Her boss knew he couldn't legally enforce her to work overtime or discriminate against her based on her family status.
Editor's note: This article was originally published on April 7, 2022. It has since been updated.
As an employee, the very least you can expect from your workplace is a healthy and fair work environment. One Reddit user revealed she was being ostracized for demanding to be treated equally as some of her colleagues. Her boss has been asking her to work overtime and she initially didn't mind. After a while, she requested others to share the workload but was told that she had to continue working because others had children while she didn't. She turned to Reddit and asked if she was wrong for "telling my boss that parents don’t have the first claim on time off and that everybody has a life outside of work?” She has since deleted her account, but the post has received the attention of people.
“I (18 Female) started a new job a bit ago. For the most part, I really enjoy it; it’s just difficult as I need time off about once a month for doctor’s appointments that I absolutely can’t miss,” she wrote, according to Percolately. “Recently, my manager has started keeping my department two hours later than usual to help with extra work. At first, this was okay, I didn’t mind the extra money.”
She soon realized that it was always the manager asking her to stay back to do extra work. “It started happening every day, to the point where all I did was basically work, shower, and go to bed. I didn’t have time for anything else,” she wrote, before deciding to raise the issue with her manager. “Yesterday, I went to my manager and told him I’m happy to help with extra work sometimes, but I won’t be staying every day. (It’s overtime, which I cannot legally be forced to do.)”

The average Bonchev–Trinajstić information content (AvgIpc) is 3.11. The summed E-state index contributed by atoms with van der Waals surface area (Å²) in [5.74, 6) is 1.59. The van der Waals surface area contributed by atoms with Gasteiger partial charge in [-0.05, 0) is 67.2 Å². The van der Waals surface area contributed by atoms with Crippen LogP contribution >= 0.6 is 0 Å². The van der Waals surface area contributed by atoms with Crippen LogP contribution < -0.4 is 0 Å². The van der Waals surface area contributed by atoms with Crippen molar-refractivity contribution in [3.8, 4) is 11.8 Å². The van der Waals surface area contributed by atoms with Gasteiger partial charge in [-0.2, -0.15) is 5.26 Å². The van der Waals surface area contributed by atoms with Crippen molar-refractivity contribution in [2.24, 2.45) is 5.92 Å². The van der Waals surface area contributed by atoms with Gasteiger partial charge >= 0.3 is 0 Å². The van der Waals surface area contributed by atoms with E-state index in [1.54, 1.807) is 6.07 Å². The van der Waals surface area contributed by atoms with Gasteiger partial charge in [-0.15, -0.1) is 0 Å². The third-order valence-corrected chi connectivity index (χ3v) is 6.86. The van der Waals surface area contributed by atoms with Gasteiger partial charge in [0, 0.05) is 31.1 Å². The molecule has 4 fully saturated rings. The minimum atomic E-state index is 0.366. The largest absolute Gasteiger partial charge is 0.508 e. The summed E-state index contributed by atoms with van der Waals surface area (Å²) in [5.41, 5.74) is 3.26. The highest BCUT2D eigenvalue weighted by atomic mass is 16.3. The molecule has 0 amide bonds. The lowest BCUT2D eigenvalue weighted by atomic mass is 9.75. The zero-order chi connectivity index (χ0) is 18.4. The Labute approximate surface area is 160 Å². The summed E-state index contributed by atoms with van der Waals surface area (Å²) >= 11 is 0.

The manager seemed a reasonable man. “He said this was okay and I thought that was that.” But he came back and said she need to stay back and stated why. “Today, he came to me and told me that he needed me to stay anyway, as there were people with families who needed to get home," she wrote. "I told him I also have a family I want to go home and see, and he told me he meant only people with children.”
She wasn't having it and put her foot down. “I told him I’m sorry, but I won’t be staying later every day, and parents don’t have some rightful claim to leave that I don’t, just because they have kids,” she said, well aware that her manager couldn't force her to work overtime, especially not by discriminating against her on the basis of not having children and thus be entitled to less personal time. “He told me that legally, there was nothing he could do to force me, but that it would be extremely selfish of me to force these people to miss out on time with their kids and potentially pay more for babysitters and such,” she wrote but she didn't back down. “I told him again that I’m sorry, but that’s not my problem, and I also have a life outside of work that I want to live, as does everyone else; mine just doesn’t involve kids.” She was soon facing the ire of her colleagues as well. “I’ve definitely been getting side-eyed by people who I know have kids. I have also overheard conversations on our line," she wrote but couldn't care less. "Ultimately I don’t care, I’ll still be staying to help about half the time, but I do need time for myself as well.”
The Reddit community overwhelmingly sided with her. "If the work can't be done in a regular day's time, maybe it's on your boss to hire more people instead of letting those already there work longer all the time," they wrote. Many called out the company for pitting employees against each other. "Yeah, instead of the boss doing their job of hiring more staff, they are putting the staff against each other," one person commented.